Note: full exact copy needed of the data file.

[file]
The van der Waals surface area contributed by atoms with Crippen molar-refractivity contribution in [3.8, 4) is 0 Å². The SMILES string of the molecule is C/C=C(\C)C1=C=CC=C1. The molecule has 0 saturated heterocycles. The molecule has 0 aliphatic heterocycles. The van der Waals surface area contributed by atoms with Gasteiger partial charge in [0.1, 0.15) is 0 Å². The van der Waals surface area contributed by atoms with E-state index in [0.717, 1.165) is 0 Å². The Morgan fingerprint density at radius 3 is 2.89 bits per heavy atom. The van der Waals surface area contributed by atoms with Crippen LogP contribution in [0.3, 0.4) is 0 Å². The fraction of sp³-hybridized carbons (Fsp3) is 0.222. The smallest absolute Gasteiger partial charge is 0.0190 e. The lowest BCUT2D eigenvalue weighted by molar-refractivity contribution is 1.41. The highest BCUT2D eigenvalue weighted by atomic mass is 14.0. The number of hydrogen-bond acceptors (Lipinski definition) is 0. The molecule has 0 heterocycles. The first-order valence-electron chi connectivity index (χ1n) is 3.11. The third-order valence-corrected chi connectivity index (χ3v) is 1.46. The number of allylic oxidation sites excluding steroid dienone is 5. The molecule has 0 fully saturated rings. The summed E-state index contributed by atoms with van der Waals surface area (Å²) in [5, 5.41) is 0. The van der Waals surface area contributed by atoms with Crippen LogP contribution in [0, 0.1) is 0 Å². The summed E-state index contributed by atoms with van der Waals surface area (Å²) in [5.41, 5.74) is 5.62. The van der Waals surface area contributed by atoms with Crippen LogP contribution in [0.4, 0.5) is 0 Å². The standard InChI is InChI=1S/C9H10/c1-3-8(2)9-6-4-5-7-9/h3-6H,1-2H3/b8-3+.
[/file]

The van der Waals surface area contributed by atoms with Crippen molar-refractivity contribution in [3.8, 4) is 0 Å². The SMILES string of the molecule is C/C=C(\C)C1=C=CC=C1. The molecule has 0 saturated heterocycles. The molecule has 0 aliphatic heterocycles. The van der Waals surface area contributed by atoms with Gasteiger partial charge in [0.1, 0.15) is 0 Å². The van der Waals surface area contributed by atoms with E-state index in [0.717, 1.165) is 0 Å². The Morgan fingerprint density at radius 3 is 2.89 bits per heavy atom. The van der Waals surface area contributed by atoms with Crippen LogP contribution in [0.3, 0.4) is 0 Å². The fraction of sp³-hybridized carbons (Fsp3) is 0.222. The smallest absolute Gasteiger partial charge is 0.0190 e. The lowest BCUT2D eigenvalue weighted by molar-refractivity contribution is 1.41. The highest BCUT2D eigenvalue weighted by atomic mass is 14.0. The number of hydrogen-bond acceptors (Lipinski definition) is 0. The molecule has 0 heterocycles. The first-order valence-electron chi connectivity index (χ1n) is 3.11. The third-order valence-corrected chi connectivity index (χ3v) is 1.46. The number of allylic oxidation sites excluding steroid dienone is 5. The molecule has 0 fully saturated rings. The summed E-state index contributed by atoms with van der Waals surface area (Å²) in [5, 5.41) is 0. The van der Waals surface area contributed by atoms with Crippen LogP contribution in [0, 0.1) is 0 Å². The summed E-state index contributed by atoms with van der Waals surface area (Å²) in [5.41, 5.74) is 5.62. The van der Waals surface area contributed by atoms with Crippen LogP contribution in [0.4, 0.5) is 0 Å². The standard InChI is InChI=1S/C9H10/c1-3-8(2)9-6-4-5-7-9/h3-6H,1-2H3/b8-3+.